You can have all the best well-crafted assessments, lessons, targets, and reporting systems in your school, yet it is the classroom culture that makes or breaks proficiency-based learning. Screen Shot 2013-08-30 at 11.20.21 AM One essential aspect of a learner-centered classroom culture is the inclusion of student voice.  A successful competency-based classroom is a place where all members of the community get a say in how things run.  As the teacher you ultimately have the final word, and you are responsible for making sure all other voices (students, parents, support staff, and anybody else) are heard, but you do not get to make all the decisions yourself.  One incredibly useful tool for engaging student voice in the classroom is a “parking lot”.  A successful parking lot not only gives students an easy way to contribute their voice to the classroom community, it also makes the internal dialogue of the classroom community transparent.

Creating A Parking Lot:

Some teachers will set up a blank spot on the wall simply labeled “Parking Lot.”  Other people use a piece of chart paper divided into sections with different purposes, such as questions, positives, changes needed, or ideas.  Design it however you want, just make sure you use it! (more…)

Process-Folios: Peeking Into A Student’s Head

August 28, 2013 by

Screen Shot 2013-08-26 at 2.26.21 AMWhat educator hasn’t wished they could get inside a student’s head – if even just for a moment – to really understand how she thinks, learns, and what she still needs to do to grasp a concept or lesson? Process portfolios (also known as “process-folios”) provide an opportunity to not only peek inside a student’s progression toward mastery, but also to get the student more actively engaged in understanding his own learning process.

You may think to yourself: Oh sure, I know all about portfolio assessment — that’s when students present a big senior project before a panel of community members. Great stuff. Or, maybe the name reminds you of the promising, but ultimately failed (derailed, some may say, by the standards movement) experiment with statewide portfolios in Vermont.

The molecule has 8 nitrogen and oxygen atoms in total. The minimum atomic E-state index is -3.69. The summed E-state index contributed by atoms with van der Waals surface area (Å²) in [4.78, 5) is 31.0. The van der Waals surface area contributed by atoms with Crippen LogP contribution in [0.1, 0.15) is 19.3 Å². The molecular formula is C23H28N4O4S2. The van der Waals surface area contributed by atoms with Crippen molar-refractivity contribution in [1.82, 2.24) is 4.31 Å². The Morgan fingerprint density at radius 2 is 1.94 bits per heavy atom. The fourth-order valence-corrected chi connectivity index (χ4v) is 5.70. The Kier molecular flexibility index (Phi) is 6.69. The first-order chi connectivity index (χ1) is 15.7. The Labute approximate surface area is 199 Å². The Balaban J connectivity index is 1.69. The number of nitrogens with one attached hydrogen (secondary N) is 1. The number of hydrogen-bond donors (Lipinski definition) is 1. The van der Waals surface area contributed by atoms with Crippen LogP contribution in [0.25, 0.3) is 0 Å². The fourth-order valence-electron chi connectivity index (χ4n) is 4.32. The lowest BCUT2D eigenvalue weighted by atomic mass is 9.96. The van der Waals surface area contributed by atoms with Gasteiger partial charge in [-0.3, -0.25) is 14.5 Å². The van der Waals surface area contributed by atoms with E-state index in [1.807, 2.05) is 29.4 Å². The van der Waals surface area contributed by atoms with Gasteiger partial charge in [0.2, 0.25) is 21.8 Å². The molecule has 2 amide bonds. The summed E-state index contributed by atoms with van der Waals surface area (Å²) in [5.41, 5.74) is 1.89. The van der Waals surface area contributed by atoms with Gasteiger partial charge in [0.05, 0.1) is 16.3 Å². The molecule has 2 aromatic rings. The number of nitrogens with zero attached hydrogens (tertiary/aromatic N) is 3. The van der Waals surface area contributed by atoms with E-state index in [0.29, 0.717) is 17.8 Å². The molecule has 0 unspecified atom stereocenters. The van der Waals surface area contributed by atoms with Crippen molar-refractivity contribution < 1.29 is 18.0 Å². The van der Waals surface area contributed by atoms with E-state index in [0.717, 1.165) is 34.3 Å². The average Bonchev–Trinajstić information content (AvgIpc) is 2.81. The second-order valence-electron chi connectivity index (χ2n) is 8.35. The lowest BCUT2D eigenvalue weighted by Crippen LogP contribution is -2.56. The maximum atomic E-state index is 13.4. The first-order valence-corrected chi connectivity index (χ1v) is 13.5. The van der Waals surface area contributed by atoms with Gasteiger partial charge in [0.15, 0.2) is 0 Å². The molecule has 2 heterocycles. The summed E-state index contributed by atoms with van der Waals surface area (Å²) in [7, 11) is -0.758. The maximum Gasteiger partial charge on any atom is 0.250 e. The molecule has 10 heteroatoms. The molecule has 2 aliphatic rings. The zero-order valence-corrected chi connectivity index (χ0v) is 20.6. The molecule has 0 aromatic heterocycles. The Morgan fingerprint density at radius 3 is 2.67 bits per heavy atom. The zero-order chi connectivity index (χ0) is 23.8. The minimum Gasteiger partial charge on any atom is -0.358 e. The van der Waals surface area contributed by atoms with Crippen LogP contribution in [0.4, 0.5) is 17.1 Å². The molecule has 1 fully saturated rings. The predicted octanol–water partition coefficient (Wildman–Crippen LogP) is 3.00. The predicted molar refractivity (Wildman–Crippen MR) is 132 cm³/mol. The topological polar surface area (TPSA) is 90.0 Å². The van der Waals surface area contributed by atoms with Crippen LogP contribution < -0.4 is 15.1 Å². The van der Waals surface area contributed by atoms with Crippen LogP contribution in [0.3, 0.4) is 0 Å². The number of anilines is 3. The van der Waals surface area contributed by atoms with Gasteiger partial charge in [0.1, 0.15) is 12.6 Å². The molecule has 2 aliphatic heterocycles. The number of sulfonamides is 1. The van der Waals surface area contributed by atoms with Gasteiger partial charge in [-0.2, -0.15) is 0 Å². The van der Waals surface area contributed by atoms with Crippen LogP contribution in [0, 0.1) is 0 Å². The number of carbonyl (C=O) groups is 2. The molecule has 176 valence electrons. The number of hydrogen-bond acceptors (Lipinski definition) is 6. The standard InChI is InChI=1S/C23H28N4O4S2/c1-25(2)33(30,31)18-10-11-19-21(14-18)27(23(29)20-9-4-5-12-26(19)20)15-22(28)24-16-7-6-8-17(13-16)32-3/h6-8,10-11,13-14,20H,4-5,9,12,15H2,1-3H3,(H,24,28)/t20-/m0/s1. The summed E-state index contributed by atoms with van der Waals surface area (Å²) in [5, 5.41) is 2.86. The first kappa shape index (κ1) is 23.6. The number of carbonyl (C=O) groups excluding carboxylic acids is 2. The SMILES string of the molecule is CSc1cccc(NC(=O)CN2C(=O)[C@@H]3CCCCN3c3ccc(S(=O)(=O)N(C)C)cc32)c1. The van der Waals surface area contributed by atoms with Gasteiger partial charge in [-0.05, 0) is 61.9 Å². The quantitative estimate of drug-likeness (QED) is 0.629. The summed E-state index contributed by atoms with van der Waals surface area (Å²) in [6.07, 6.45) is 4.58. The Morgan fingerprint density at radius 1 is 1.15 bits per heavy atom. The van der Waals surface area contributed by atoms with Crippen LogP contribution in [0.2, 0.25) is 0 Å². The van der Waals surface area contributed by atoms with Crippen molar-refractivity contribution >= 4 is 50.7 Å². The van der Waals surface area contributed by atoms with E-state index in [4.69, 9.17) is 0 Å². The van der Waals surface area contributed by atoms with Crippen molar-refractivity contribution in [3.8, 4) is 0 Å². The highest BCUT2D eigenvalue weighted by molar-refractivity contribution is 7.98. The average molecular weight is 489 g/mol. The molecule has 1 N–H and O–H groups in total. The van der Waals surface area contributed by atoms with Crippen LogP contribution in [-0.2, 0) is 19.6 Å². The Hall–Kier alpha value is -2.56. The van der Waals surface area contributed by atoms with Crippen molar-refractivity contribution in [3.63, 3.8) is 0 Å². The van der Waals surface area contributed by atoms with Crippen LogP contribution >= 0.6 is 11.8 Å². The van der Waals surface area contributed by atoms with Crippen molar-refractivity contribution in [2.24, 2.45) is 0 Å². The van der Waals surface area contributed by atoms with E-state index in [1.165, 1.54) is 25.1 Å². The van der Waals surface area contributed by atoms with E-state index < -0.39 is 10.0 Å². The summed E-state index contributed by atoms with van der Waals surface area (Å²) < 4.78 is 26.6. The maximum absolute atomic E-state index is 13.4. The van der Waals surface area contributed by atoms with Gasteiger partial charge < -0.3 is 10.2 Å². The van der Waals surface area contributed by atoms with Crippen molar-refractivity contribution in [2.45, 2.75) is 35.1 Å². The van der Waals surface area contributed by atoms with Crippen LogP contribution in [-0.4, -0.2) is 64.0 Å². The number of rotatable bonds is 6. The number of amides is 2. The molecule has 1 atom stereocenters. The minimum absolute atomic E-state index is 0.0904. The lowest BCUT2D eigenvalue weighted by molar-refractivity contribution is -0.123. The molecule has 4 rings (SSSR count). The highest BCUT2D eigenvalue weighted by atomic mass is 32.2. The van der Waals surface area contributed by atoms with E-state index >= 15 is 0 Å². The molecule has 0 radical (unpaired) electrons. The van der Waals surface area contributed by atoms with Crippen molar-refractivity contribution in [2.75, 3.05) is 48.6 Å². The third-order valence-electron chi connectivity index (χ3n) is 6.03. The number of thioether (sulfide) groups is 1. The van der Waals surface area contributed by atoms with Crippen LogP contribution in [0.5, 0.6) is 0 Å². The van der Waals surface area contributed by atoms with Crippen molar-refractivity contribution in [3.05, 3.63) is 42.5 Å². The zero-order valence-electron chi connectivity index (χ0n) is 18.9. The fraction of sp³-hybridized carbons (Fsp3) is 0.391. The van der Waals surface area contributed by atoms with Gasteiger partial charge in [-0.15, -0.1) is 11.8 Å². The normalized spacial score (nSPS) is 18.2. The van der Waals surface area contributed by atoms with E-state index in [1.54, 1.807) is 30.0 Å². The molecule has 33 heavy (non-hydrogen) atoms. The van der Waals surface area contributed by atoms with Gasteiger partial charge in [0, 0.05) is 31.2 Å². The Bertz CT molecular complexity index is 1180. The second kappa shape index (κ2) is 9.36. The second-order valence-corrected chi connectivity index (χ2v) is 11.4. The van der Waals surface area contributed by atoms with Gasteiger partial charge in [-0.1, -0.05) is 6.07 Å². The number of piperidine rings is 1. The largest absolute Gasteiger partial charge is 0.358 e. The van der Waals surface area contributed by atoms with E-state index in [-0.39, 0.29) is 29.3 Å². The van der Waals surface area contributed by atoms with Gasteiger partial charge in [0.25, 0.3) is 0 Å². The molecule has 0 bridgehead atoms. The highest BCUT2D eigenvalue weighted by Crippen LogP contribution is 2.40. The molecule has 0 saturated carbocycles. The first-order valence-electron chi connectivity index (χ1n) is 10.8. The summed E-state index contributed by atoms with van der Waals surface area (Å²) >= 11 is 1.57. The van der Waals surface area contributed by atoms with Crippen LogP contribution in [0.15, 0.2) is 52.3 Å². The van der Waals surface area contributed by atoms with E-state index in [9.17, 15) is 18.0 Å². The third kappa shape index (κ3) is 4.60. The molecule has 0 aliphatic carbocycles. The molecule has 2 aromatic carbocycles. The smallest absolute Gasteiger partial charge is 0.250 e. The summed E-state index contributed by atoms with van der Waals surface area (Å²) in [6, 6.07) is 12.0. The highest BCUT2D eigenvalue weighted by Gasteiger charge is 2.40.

Wrong. Those are summative assessments. Although Steven Seidel won’t swear by the “birth story,” the idea for process portfolios likely emerged out of the arts-oriented work he, Howard Gardner, and the team at Project Zero were doing via Arts Propel in the late 1980s with the Pittsburgh Public Schools and Education Testing Services.  The impetus for creating process-folios focused on the notable role reflection could play in learning, particularly learning in the arts. Seidel recalls the team’s concern at the time that “using the term portfolios would only mean collections of one’s best work” —  the common understanding when educators talk about portfolios. However, Seidel explains that “the kinds of portfolios for learning that we were developing were designed to include lots of one’s work —  what the student thought was his or her best work, but also selections of work in process so you could see the process of learning happening through the collection of selected pieces.” (more…)

Pace Yourself: Restructuring Content In A Competency-Based Classroom

August 26, 2013 by

This post was first published by Blend My Learning on July 30, 2013. It has been reposted here with permission.

Nico scrunched up his face. He was working on standard twenty: solving free-fall problems. Math is tricky for him, so I anticipated that he might have questions. He sighed, put his pen down and asked me, “Mr. D., why did you become a teacher?” I did a small double-take, blinked a few times, and said I could give him the short answer now and the long answer after class.

“The short answer, Nico, is that our country is a place where certain people’s voices aren’t heard enough, and I thought that education might do something about that.” Nico smiled and turned back to finishing his calculations; about fifteen minutes later he had mastered the lab and the quiz for that standard.  After class, he and I spoke about the George Zimmerman trial and what it meant to him as a black boy in DC. It was a fascinating conversation that I wish I had recorded.



I include this exchange because I have come to realize that one advantage of my summer pilot is that ninety-five percent of my interactions with students these past three weeks have been productive and directly related to learning. There have been only three occasions in the past forty-five hours in my classroom where a student was doing something that was distracting enough to a peer that I had to address it. This is not because I built phenomenal classroom culture in three weeks; it is because a competency-based curriculum values mastery over time. I don’t feel that terror that all teachers feel when a student misbehaves in a traditional classroom, that fear that if we don’t all get through this material, right now, we’re going to lose time. I don’t feel the need to have eleven arms dragging each of my eleven students through the same content at the same time for fear that they will drown. Instead of talking about how students are or aren’t “using their time well,” I get to discuss with them what they do or don’t understand right now. (more…)